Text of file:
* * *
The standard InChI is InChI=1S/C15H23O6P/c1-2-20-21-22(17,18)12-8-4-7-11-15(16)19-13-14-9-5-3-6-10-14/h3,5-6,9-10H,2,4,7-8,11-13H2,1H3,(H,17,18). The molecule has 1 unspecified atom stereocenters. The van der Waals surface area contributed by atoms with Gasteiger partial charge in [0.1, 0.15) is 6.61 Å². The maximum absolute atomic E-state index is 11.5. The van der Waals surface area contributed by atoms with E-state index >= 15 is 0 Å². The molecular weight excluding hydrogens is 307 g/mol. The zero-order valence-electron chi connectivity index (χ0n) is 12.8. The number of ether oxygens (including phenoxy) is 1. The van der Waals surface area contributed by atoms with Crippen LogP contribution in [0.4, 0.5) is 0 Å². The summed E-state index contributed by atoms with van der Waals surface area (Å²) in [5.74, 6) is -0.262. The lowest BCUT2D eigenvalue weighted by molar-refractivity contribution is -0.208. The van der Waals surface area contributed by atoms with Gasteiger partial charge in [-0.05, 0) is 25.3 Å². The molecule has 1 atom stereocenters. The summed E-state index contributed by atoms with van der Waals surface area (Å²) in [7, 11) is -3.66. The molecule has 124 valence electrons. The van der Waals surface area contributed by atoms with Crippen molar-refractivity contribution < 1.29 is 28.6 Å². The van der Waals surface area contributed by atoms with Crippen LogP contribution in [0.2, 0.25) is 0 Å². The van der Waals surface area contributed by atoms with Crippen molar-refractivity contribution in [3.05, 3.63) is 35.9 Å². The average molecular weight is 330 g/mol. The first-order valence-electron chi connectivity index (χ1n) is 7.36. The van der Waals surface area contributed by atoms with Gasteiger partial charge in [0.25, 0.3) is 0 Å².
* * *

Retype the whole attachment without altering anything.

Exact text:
The standard InChI is InChI=1S/C15H23O6P/c1-2-20-21-22(17,18)12-8-4-7-11-15(16)19-13-14-9-5-3-6-10-14/h3,5-6,9-10H,2,4,7-8,11-13H2,1H3,(H,17,18). The molecule has 1 unspecified atom stereocenters. The van der Waals surface area contributed by atoms with Gasteiger partial charge in [0.1, 0.15) is 6.61 Å². The maximum absolute atomic E-state index is 11.5. The van der Waals surface area contributed by atoms with E-state index >= 15 is 0 Å². The molecular weight excluding hydrogens is 307 g/mol. The zero-order valence-electron chi connectivity index (χ0n) is 12.8. The number of ether oxygens (including phenoxy) is 1. The van der Waals surface area contributed by atoms with Crippen LogP contribution in [0.4, 0.5) is 0 Å². The summed E-state index contributed by atoms with van der Waals surface area (Å²) in [5.74, 6) is -0.262. The lowest BCUT2D eigenvalue weighted by molar-refractivity contribution is -0.208. The van der Waals surface area contributed by atoms with Gasteiger partial charge in [-0.05, 0) is 25.3 Å². The molecule has 1 atom stereocenters. The summed E-state index contributed by atoms with van der Waals surface area (Å²) in [7, 11) is -3.66. The molecule has 124 valence electrons. The van der Waals surface area contributed by atoms with Crippen molar-refractivity contribution < 1.29 is 28.6 Å². The van der Waals surface area contributed by atoms with Crippen LogP contribution in [0.2, 0.25) is 0 Å². The van der Waals surface area contributed by atoms with Crippen molar-refractivity contribution in [3.05, 3.63) is 35.9 Å². The average molecular weight is 330 g/mol. The first-order valence-electron chi connectivity index (χ1n) is 7.36. The van der Waals surface area contributed by atoms with Gasteiger partial charge in [0.25, 0.3) is 0 Å².